11. Timothy Besley & Robin Burgess, 2000. "The Political Economy of Government Responsiveness: Theory and Evidence from India," STICERD - Development Economics Papers - From 2008 this series has been superseded by Economic Organisation and Public Policy Discussion Papers 28, Suntory and Toyota International Centres for Economics and Related Disciplines, LSE.
  12. Timothy Besley & Anne Case, 1993. "Does Electoral Accountability Affect Economic Policy Choices? Evidence from Gubernatorial Term Limits," NBER Working Papers 4575, National Bureau of Economic Research, Inc.
  13. Ferraz, Claudio & Finan, Frederico S., 2007. "Exposing Corrupt Politicians: The Effects of Brazil’s Publicly Released Audits on Electoral Outcomes," IZA Discussion Papers 2836, Institute for the Study of Labor (IZA).
  14. Ernesto Dal Bó & Frederico Finan & Martín Rossi, 2012. "Strengthening State Capabilities: The Role of Financial Incentives in the Call to Public Service," NBER Working Papers 18156, National Bureau of Economic Research, Inc.
  15. Fernanda Brollo, 2008. "Who Is Punishing Corrupt Politicians – Voters or the Central Government? Evidence from the Brazilian Anti-Corruption Program," Working Papers 336, IGIER (Innocenzo Gasparini Institute for Economic Research), Bocconi University.
  16. Daniel Diermeier & Michael Keane & Antonio Merlo, 2004. "A Political Economy Model of Congressional Careers," Discussion Papers 1387, Northwestern University, Center for Mathematical Studies in Economics and Management Science.
  17. Martina Björkman & Jakob Svensson, 2009. "Power to the People: Evidence from a Randomized Field Experiment on Community-Based Monitoring in Uganda," The Quarterly Journal of Economics, MIT Press, vol. 124(2), pages 735-769, May.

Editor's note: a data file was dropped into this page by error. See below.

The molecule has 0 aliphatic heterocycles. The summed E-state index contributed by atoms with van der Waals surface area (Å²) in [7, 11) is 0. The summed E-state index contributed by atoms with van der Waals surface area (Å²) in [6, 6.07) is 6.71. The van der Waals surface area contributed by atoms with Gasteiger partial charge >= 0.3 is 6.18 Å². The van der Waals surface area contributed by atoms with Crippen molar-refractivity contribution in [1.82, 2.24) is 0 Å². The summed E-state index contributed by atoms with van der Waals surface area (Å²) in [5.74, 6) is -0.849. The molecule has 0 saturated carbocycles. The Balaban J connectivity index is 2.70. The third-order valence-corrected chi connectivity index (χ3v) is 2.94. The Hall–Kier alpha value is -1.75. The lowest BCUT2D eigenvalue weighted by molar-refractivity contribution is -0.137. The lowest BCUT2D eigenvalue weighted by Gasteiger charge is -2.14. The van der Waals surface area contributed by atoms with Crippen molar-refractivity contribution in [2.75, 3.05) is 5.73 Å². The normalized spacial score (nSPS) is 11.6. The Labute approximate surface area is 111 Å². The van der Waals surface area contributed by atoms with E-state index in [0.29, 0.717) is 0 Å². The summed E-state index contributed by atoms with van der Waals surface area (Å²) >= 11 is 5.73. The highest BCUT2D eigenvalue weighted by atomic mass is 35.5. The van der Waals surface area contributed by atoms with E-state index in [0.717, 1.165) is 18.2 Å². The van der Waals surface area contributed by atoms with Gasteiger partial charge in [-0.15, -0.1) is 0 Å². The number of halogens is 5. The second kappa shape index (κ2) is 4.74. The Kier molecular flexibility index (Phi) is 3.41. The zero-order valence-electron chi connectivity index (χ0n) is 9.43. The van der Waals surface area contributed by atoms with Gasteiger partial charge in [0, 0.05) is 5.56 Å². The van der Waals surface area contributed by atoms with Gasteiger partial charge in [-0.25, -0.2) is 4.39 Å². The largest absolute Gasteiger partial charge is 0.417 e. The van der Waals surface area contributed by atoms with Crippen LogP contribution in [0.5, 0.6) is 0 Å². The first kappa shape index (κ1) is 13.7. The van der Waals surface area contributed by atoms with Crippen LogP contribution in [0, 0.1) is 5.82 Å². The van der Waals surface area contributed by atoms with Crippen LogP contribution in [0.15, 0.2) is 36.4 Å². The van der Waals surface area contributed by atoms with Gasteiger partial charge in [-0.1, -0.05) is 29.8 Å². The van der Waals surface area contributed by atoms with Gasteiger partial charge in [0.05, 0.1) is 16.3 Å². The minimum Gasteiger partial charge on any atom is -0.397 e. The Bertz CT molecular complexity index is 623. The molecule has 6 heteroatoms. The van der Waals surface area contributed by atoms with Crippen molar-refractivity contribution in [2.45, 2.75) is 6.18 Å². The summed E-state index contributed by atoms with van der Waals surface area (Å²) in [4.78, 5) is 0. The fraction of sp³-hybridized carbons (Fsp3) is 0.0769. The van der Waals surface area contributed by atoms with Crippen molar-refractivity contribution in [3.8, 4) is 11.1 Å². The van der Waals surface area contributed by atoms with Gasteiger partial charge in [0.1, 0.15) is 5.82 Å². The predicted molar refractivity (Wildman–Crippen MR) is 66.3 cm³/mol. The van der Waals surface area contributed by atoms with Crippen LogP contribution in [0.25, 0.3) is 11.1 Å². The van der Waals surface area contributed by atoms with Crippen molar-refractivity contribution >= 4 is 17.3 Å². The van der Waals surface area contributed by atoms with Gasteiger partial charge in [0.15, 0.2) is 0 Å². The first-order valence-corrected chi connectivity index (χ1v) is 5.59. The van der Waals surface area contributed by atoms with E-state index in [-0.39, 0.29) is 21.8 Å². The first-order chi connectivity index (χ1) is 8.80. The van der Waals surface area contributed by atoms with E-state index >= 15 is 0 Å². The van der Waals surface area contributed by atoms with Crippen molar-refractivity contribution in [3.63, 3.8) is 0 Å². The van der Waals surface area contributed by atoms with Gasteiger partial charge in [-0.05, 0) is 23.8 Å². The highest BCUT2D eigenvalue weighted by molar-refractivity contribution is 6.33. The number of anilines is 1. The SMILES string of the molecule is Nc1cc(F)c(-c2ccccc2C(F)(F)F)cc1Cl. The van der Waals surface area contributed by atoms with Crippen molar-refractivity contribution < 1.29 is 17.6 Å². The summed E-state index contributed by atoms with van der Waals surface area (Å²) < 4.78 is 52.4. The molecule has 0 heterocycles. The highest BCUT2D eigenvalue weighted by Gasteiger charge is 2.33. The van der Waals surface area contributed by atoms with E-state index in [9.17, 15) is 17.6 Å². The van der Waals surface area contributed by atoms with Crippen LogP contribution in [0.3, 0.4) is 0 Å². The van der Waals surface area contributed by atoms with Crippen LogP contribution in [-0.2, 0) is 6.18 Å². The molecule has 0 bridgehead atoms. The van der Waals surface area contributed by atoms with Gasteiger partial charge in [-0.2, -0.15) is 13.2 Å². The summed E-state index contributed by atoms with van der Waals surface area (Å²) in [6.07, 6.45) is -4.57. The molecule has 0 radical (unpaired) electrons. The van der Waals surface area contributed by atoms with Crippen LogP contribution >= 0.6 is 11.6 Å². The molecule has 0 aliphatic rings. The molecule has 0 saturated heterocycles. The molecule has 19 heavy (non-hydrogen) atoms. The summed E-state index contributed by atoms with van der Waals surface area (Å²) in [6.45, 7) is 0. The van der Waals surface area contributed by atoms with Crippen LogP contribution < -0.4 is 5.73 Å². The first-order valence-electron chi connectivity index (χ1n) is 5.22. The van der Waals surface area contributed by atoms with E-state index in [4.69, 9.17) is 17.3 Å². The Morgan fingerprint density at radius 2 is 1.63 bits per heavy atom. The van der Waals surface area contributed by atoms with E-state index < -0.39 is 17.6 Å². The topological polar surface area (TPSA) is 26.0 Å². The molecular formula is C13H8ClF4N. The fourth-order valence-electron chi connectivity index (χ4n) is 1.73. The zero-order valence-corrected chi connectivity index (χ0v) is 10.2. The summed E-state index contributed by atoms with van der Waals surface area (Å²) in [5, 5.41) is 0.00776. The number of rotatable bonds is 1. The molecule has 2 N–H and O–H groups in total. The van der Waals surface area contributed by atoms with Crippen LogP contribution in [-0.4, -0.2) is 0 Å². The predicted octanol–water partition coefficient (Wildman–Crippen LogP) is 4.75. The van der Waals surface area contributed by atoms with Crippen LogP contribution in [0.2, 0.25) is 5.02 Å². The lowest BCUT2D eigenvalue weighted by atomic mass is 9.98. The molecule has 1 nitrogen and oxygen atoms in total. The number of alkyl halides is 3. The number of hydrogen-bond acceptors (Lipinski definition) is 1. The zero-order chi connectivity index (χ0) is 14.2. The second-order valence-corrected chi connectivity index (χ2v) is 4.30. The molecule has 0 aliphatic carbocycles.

18. Ritva Reinikka & Jakob Svensson, 2005. "Fighting Corruption to Improve Schooling: Evidence from a Newspaper Campaign in Uganda," Journal of the European Economic Association, MIT Press, vol. 3(2-3), pages 259-267, 04/05.
  19. Matthew Gentzkow, 2006. "Television and Voter Turnout," The Quarterly Journal of Economics, MIT Press, vol. 121(3), pages 931-972, 08.
  20. John Ferejohn, 1986. "Incumbent performance and electoral control," Public Choice, Springer, vol. 50(1), pages 5-25, January.
  21. Sundadam, R.K. & Banks, J., 1991. "Adverse Selection and Moral hazard in a Repeated Elections Models," RCER Working Papers 283, University of Rochester - Center for Economic Research (RCER).
  22. David Strömberg, 2004. "Radio's Impact on Public Spending," The Quarterly Journal of Economics, MIT Press, vol. 119(1), pages 189-221, February.
  23. Gordon, Sanford C. & Huber, Gregory A., 2007. "The Effect of Electoral Competitiveness on Incumbent Behavior," Quarterly Journal of Political Science, now publishers, vol. 2(2), pages 107-138, May.
Full references (including those not matched with items on IDEAS)

This item is not listed on Wikipedia, on a reading list or among the top items on IDEAS.

When requesting a correction, please mention this item's handle: RePEc:bdm:wpaper:2012-14. See general information about how to correct material in RePEc.

For technical questions regarding this item, or to correct its authors, title, abstract, bibliographic or download information, contact: (Dirección de Sistemas)

If you have authored this item and are not yet registered with RePEc, we encourage you to do it here. This allows to link your profile to this item. It also allows you to accept potential citations to this item that we are uncertain about.

If references are entirely missing, you can add them using this form.

If the full references list an item that is present in RePEc, but the system did not link to it, you can help with this form.

If you know of missing items citing this one, you can help us creating those links by adding the relevant references in the same way as above, for each refering item. If you are a registered author of this item, you may also want to check the "citations" tab in your profile, as there may be some citations waiting for confirmation.

Please note that corrections may take a couple of weeks to filter through the various RePEc services.

This information is provided to you by IDEAS at the Research Division of the Federal Reserve Bank of St. Louis using RePEc data.